“Streamers,” Bluetooth, and Pacemaker Compatibility

Hearing Health & Technology Matters
November 11, 2014

This week’s post is a followup on an earlier blog post in September concerning “streamers” and Bluetooth connectivity. Siemens has released its EasyTek, and at a recent training session in New Jersey audiologists were told that the device was compatible with pacemakers. However, when looking for written backup on the Internet I found a Norwegian handbook  that advised people to check with their cardiologist before using EasyTek with a pacemaker. I also came across a “draft” instruction manual in English stating the same thing.

Siemens used to be upfront and definite about saying “yes” or “no” to the use of neck-type “streamers” by patients with pacemakers. Now, however, Siemens is offering the same unhelpful, generic advice that several other companies offer: they tell the patient to “ask your cardiologist.”

As a provider, I don’t like this answer and I am sure the cardiologist doesn’t either. If the device has a magnetic signal, the cardiologist will probably just say no to cover themselves. I have tried several times to get a straight answer from  Siemens on this issue, but as of this publication date, I have not heard back. If more of us ask, possibly we will get an answer. I hope so.

Why do I worry about this? Because I want to give my patients all the choices that the manufacturers give us. I recently had a couple who were getting new hearing aids and they do worry about pacemakers being in their future. Initially, they selected the GN Resound Linx because, yes, getting Bluetooth connectivity without a streamer would be nice (and we wouldn’t have to worry about anything around their neck if they did get a pacemaker.) They found they LOVED it, but the color they wanted was on back order, and well, they really did want to change the volume AND the program ear level after all (in a RIC product). So I had to switch them to another brand.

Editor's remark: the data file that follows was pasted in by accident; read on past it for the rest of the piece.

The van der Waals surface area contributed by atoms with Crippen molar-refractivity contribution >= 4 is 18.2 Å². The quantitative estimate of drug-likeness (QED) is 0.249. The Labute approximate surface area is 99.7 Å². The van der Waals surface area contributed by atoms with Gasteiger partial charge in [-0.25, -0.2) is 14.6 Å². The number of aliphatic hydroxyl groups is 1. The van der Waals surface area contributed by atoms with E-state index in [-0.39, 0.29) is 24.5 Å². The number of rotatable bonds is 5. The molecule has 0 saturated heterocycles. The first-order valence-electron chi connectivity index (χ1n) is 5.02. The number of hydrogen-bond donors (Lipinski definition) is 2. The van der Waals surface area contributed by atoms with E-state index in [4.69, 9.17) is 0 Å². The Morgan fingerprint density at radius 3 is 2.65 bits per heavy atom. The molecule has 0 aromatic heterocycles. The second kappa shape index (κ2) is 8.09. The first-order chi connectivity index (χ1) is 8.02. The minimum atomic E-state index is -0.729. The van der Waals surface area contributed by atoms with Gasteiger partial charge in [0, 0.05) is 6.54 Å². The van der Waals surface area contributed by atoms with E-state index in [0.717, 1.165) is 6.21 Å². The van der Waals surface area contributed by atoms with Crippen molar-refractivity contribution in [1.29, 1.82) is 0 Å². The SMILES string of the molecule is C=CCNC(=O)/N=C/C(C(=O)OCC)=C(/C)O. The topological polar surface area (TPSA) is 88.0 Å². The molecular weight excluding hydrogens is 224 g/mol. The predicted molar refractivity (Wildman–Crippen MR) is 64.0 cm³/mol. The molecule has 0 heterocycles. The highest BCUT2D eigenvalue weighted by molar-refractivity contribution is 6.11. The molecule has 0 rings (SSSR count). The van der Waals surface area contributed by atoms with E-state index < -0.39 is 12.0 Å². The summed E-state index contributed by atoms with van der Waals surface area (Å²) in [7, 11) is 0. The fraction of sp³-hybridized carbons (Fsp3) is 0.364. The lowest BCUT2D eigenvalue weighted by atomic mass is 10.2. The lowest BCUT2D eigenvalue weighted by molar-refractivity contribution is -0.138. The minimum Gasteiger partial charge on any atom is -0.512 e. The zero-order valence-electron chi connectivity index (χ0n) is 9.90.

So, asking these types of questions before fitting a product on a patient is important. But getting all of the choices right and not getting sidetracked is a challenge. So I want to know well ahead about a hearing aid, is there a telecoil? Can the button handle serve as a program button AND a VC in a relatively small instrument? What if the patient thinks they will be getting a pacemaker in the next few months? What technology can I give them that will be suitable in case that happens? We can’t predict our patients’ future medical issues, so I want to get all the information I can that will enable me to fit them with hearing aids that will work for them over the LONG (longer than manufacturers suggest) life of the hearing aids.

Phonak reached out to my practice for a training session this coming week, for which I scheduled a couple of providers. I assumed the purpose was to tell us more about their new line and connectivity choices. But there was no followup from the company and I didn’t even know if there really would be a seminar in my area. My office was able to track this down, and it turns out that there will be training–but the day before we were originally told.  I was hoping to report on the possible changes if any when it came with pacemaker compatibility.

Sheesh! It really is a challenge to keep educated on all of this. I like to know about new products, whether I sell that brand or not. So, if any of you have information on Phonak’s newest connectivity choices, please share them in the comments section.

So Siemens, what’s the answer? Is it safe to use the EasyTek with a pacemaker? Yes or no!

Featured Image from us.hearing.siemens.com

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